Negotiating Online with Chinese Counterparts: Solutions and Strategies (Part 3 of 3)

Strategies for email and online negotiation with Chinese counter-parties.

Chinese negotiators value relationships more highly than Western negotiators do, which presents a unique set of challenges when deals are being discussed long distance.

Here is our Top 10 list for carrying on successful long-distance negotiations with Chinese counter-parties.

  1.  Send a photo and email signature.  Email presents special challenges – assuming Sign up for the ChinaSolved newsletterthat English is your first language and it is not his.  He will be uncomfortable and self-conscious using written English, and you have to acknowledge this and take steps to level the playing field early.  If you have never met your Chinese counterpart or met in a group setting long ago, consider starting with a cordial introduction – including a photo and some non-business background info.  Don’t assume they’ll remember you, that they’ll search the company site or that they’ll automatically check out your profile on LinkedIn.  If they don’t know you then they’ll be suspicious and hesitant to work with you.  That’s ok if you are ordering a shipment of manufactured goods (maybe), but not if you hope to build a long-term business.  No trust, no business.
  2. Confirm website availability – including links.  Can he see your site?  What about the videos on your site and newsfeeds?  Just because you don’t consider yourself political doesn’t mean that your site isn’t getting the wrong kind of attention.  Remember – in China web users won’t see any YouTube, Google, Twitter or Facebook feeds (even if they are embedded in your site) and many other types of web content are blocked to some degree.  Skype works for now, but that may change.  Google services (such as G+) are hit or miss. If you share a server with a sensitive site, you may be blocked.  If you link to Bloomberg, the New York Times or other properties deemed inappropriate by Chinese authorities, you may be blocked.  It’s not your fault, but it is your problem.
  3.  Ask what type of platform they prefer.  They may prefer VOIP, phone or video conference calls.  Or email.  Of some kind of SMS (consider signing up for WeChat ).  Email has become commonplace in China, but it wasn’t always so.  Remember that Chinese access the internet via mobile phones much more than Americans do – for many Chinese businessmen, smartphones are still their primary device.  They may find threaded email conversations burdensome, and prefer short messages.
  4. Have a fax machine available.   Fax machines are less prevalent than they once were in China, but still far more common and useful that they are in the US.  Invest in some kind of fax program or app that will allow you to send and receive on your laptop, or get private access to your office machine.
  5. Schedule conference calls with their time zone in mind.  11 AM EST is convenient for New Yorkers and OK for the West Coast, but incredibly difficult for China.  They have a 12 or 13 hour time difference – you’re not winning any friends in Shanghai when you make them hang around the office until midnight for routine calls.  Allowing them to log on from home is a C+; scheduling with them in mind is an A.
  6. Short, simple and frequent messages – no long, complex letters.  Save the legalese for the final version of your agreements.  Chinese negotiators work better with rapid-fire text exchanges – not 3-page documents.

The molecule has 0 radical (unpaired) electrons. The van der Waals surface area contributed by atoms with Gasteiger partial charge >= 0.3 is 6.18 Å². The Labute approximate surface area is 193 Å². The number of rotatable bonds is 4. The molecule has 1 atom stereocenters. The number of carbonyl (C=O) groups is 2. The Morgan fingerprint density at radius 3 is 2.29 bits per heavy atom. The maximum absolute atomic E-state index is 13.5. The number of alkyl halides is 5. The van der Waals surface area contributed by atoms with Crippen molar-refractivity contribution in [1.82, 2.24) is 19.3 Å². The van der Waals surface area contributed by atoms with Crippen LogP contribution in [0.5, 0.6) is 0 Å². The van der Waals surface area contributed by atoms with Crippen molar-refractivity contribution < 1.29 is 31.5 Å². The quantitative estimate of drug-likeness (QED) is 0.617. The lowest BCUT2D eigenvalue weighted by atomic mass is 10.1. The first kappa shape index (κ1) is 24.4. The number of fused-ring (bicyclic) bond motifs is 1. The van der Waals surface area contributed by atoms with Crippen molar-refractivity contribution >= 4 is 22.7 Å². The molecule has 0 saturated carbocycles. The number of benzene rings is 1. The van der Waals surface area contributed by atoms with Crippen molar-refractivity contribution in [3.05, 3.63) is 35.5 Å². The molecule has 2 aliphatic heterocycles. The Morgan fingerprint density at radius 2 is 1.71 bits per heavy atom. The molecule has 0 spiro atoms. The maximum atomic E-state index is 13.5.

7. Check holidays and timetables.  Nothing says “pushy, clueless foreigner” like scheduling calls before (or during) national holidays.  I still laugh about the group of Taiwanese analysts who scheduled a visit to NY for Dec 20.  It was a critical deal so people took their meetings – but the reception was poor and no one understood what they were doing there.  Don’t be that guy.  Chinese holiday calendars are easy to find.
  8. Invite them to visit.  This one is a no-brainer, and I don’t understand why it isn’t done more often.  The Chinese side almost always talks about your last visit to China or asks about your plans to come.  Do the same.  You don’t have to offer to pay or nail down any solid dates – but extend a general invitation.  It’s very possible that they have studied overseas, have relatives who live in the region or have other interests that they want to share.  If they are talking about you visiting China, then it’s just good manners – and common sense – to reciprocate.
  9. Let them know who is involved in the conversation on your end – and find out who is involved on their side.  Two of the big issues with email and online messages are permanence – and forwarding.  Who is looking at your messages?  This is important everywhere, but when Chinese counter-parties are involved it can take even more complexity.  Start by sharing some basic information about your decision-making process – who is involved and how long you expect things to take.  Then ask him about his side.  This is always a sticky point with Chinese negotiators, and you may not get a complete (or even candid) answer.  Still – you might be surprised.
  10. Relationships first, then transactions.  We end up where we begin.  The Chinese side of a business deal puts more emphasis on personal relationship, character and trust than– the western side.  They want to know who you are, and expect you to find out about them.  Americans believe in test orders, contracts and building trust over time.  We end up in the same place, but take different routes to get there.  When you are discussing business long-distance, it is even more important to make the effort to build a relationship.

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